We frame Cultural Humility as way of being Culturally Reverent.
Cultural Reverence is a choice to acknowledge, learn from, relate to, and accept individuals and groups of individuals who one might perceive as different or other. This choice is grounded in the belief that there are no disposable people.
Cultural Reverence increases the ability of individuals and organizations to serve an increasingly diverse client population and with colleagues from diverse backgrounds. Whether culture be defined by race, religion, ethnicity, nationality, gender orientation, sexual orientation, different ability, or other self-ascribed identity, Cultural Reverence expands on a cultural competence model or similar approach by encouraging service providers to view the learning of different cultural backgrounds as a journey rather than a destination. Cultural Reverence surfaces a deep respect for another’s cultural heritage, experiences, and behavioral influences. Cultural Reverence invites an understanding that developing a culturally informed relationship continuously evolves in partnership with others in moment-to-moment interactions. Cultural Reverence requires self-introspection to better understand our own culturally-informed identities and how they influence our values, perceptions, and behavior.
Informed by Cultural Humility as developed by Dr. Melanie Tervalon, Cultural Reverence has adopted and evolved the following four principles as a guide post for assessing an individual’s and an organization’s capacity to be culturally reverent. They are experientially explored during a Cultural Reverence offering.
These principles are experientially explored during an initial training by participants in the following ways:
Self-reflection + Lifelong Learning: practitioners are invited to examine their own multiple cultural identities and the places where their own, power, privilege and unconscious bias is at work with served persons, colleagues, service partners, and others.
Client as Expert: addressing the implicit power imbalance in any service or team relationship.
Community as Expert: explores how to learn from the population(s) served about their needs, wants, and desires rather than assume or predetermine their needs, wants, and desires.
Institutional Self-Reflection + Investment: Participants explore how to engage in ongoing institutional self-assessments to determine how documents and processes (such as intakes) are or are not culturally responsive and how they might be redressed to increase cultural responsiveness.
CULTURAL HUMILITY TESTIMONIALS
The following statements are a representative sampling from anonymous, end of training evaluations since 2009.
They are from direct service providers such as clinicians, probation officers, case managers, youth workers, and nurses:
"It is very important in the line of work we do to continue to learn and talk about Cultural Humility."
"CH is a topic, which impacts our daily lives. It teaches us cultural sensitivity and effective ways to have influence on the lives of others."
"I enjoyed getting to hear from co-workers and enjoyed the discussions."
"Good information about different issues people deal with in their jobs."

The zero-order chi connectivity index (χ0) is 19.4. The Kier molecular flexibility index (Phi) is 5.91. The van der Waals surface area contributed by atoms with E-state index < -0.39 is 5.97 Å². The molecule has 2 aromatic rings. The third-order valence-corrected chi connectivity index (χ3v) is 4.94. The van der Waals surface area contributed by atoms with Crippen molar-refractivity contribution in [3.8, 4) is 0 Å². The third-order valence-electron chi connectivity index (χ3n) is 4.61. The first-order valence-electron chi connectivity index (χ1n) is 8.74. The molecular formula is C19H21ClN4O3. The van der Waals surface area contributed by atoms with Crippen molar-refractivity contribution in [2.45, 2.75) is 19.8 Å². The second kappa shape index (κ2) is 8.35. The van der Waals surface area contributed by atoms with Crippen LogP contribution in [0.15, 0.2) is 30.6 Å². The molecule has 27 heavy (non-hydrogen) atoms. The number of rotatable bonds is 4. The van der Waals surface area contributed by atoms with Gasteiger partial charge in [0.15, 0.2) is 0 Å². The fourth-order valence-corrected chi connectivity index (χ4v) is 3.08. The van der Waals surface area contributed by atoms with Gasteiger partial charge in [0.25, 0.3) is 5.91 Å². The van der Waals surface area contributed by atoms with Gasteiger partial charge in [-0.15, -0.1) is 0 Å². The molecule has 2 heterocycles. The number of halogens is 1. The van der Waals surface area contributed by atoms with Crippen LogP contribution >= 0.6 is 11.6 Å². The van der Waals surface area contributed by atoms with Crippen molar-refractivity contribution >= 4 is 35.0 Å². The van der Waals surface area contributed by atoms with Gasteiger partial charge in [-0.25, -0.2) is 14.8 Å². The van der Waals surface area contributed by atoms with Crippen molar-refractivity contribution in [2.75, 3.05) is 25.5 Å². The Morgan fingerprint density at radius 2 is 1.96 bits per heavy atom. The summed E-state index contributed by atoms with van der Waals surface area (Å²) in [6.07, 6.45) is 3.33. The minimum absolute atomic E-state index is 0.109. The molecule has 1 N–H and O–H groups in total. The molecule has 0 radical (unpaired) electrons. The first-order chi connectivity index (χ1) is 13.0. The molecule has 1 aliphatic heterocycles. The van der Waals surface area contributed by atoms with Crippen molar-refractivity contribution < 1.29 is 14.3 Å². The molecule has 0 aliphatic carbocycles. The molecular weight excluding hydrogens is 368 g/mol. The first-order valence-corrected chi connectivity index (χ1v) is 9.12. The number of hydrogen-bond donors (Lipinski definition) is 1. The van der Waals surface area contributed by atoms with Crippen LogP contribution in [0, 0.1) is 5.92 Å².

"This training was very valuable to me because it helped me see others’ views. Helped me not to be so judgmental!!"
"(The training) helped me realize that I probably do prejudge people and situations – and helped me appreciate diversity."
"I learned more about myself over this 8-hour course than I’ve known/paid attention to within the last year. (The training) was a learning experience and will be very helpful through my life (and) career."
"This training gave me an opportunity to reflect and evaluate myself."
"(Shawn) made us really think and talk about experiences but in a way that we wanted."
"This training helped me a lot with my day to day interactions with people."
"We all need to heal in many different ways."
"The activities & discussions we had in training carried on after the training. I wanted to learn more & have further discussion afterwards."
"Shawn is an excellent trainer that’s engaging and thought provoking."
"The training helped me to better understand other’s perspective. I like the group activities. It gave us a chance to interact and learn a little more about the people we work with!"
"The trainer was great. He made the class fun as well as a learning experience."
"(The training) allowed me to be open minded to all of the children and not be one-track minded."
"I learned a lot about myself and other’s cultures."
"(Shawn was) very engaging – not afraid to change with the topic and dig deeper into people’s responses."
"(Shawn) related to everyone and was really engaged in the things that were brought up."
"Not just a training, but a conversation."
"This training has made me think about the way I look at people or groups."
"He made us a part of the training. He didn’t just talk to us, he talked with us."
"The training helped me identify areas of diversity I have issues with."
"Very important to understand the importance of respecting other people and listen more."
"This training was very informative and challenged me to think about things from a different perspective. Learning is the key to advancement and when you are challenged with thinking you continue to grow."
"(Shawn) made it a point too facilitate according to multiple learning styles.